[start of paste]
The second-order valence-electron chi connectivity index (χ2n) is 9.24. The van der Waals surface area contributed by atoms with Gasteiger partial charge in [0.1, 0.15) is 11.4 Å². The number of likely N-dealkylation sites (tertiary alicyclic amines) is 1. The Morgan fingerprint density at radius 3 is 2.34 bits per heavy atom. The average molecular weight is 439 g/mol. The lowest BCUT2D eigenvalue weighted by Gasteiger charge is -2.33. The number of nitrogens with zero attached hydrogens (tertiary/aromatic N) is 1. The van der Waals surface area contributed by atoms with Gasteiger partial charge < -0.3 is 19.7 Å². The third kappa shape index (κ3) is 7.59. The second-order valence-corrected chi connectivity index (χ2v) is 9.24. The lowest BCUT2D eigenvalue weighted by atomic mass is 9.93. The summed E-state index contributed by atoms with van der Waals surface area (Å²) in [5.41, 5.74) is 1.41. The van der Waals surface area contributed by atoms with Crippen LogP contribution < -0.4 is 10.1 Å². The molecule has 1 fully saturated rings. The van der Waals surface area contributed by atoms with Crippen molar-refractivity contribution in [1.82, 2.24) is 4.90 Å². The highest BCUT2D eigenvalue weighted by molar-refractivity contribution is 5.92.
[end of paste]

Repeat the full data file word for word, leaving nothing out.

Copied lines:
The second-order valence-electron chi connectivity index (χ2n) is 9.24. The van der Waals surface area contributed by atoms with Gasteiger partial charge in [0.1, 0.15) is 11.4 Å². The number of likely N-dealkylation sites (tertiary alicyclic amines) is 1. The Morgan fingerprint density at radius 3 is 2.34 bits per heavy atom. The average molecular weight is 439 g/mol. The lowest BCUT2D eigenvalue weighted by Gasteiger charge is -2.33. The number of nitrogens with zero attached hydrogens (tertiary/aromatic N) is 1. The van der Waals surface area contributed by atoms with Gasteiger partial charge < -0.3 is 19.7 Å². The third kappa shape index (κ3) is 7.59. The second-order valence-corrected chi connectivity index (χ2v) is 9.24. The lowest BCUT2D eigenvalue weighted by atomic mass is 9.93. The summed E-state index contributed by atoms with van der Waals surface area (Å²) in [5.41, 5.74) is 1.41. The van der Waals surface area contributed by atoms with Crippen LogP contribution < -0.4 is 10.1 Å². The molecule has 1 fully saturated rings. The van der Waals surface area contributed by atoms with Crippen molar-refractivity contribution in [1.82, 2.24) is 4.90 Å². The highest BCUT2D eigenvalue weighted by molar-refractivity contribution is 5.92.